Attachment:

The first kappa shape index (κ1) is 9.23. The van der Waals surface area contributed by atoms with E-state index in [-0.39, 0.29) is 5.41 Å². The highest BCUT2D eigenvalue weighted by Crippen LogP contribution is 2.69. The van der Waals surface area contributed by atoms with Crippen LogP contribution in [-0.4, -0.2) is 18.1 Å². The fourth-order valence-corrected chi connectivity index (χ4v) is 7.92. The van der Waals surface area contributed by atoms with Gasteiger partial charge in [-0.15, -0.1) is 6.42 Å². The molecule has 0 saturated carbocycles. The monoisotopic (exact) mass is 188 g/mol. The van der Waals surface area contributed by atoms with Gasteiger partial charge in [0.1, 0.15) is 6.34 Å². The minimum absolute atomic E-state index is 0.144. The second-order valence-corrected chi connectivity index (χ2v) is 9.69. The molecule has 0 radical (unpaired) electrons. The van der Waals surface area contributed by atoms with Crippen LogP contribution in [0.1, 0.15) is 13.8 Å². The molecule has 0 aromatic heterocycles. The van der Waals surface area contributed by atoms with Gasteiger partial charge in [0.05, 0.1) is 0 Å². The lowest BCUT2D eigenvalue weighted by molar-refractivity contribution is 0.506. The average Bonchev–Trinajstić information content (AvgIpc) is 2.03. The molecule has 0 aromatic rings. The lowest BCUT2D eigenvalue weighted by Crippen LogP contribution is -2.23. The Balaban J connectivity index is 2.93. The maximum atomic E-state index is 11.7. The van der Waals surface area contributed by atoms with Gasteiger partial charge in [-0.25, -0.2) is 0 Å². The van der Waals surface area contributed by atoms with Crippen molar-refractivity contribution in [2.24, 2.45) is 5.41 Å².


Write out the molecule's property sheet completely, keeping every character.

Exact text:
The first kappa shape index (κ1) is 9.23. The van der Waals surface area contributed by atoms with E-state index in [-0.39, 0.29) is 5.41 Å². The highest BCUT2D eigenvalue weighted by Crippen LogP contribution is 2.69. The van der Waals surface area contributed by atoms with Crippen LogP contribution in [-0.4, -0.2) is 18.1 Å². The fourth-order valence-corrected chi connectivity index (χ4v) is 7.92. The van der Waals surface area contributed by atoms with Gasteiger partial charge in [-0.15, -0.1) is 6.42 Å². The molecule has 0 saturated carbocycles. The monoisotopic (exact) mass is 188 g/mol. The van der Waals surface area contributed by atoms with Gasteiger partial charge in [0.1, 0.15) is 6.34 Å². The minimum absolute atomic E-state index is 0.144. The second-order valence-corrected chi connectivity index (χ2v) is 9.69. The molecule has 0 radical (unpaired) electrons. The van der Waals surface area contributed by atoms with Crippen LogP contribution in [0.1, 0.15) is 13.8 Å². The molecule has 0 aromatic heterocycles. The van der Waals surface area contributed by atoms with Gasteiger partial charge in [0.05, 0.1) is 0 Å². The lowest BCUT2D eigenvalue weighted by molar-refractivity contribution is 0.506. The average Bonchev–Trinajstić information content (AvgIpc) is 2.03. The molecule has 0 aromatic rings. The lowest BCUT2D eigenvalue weighted by Crippen LogP contribution is -2.23. The Balaban J connectivity index is 2.93. The maximum atomic E-state index is 11.7. The van der Waals surface area contributed by atoms with Gasteiger partial charge in [-0.25, -0.2) is 0 Å². The van der Waals surface area contributed by atoms with Crippen molar-refractivity contribution in [2.24, 2.45) is 5.41 Å².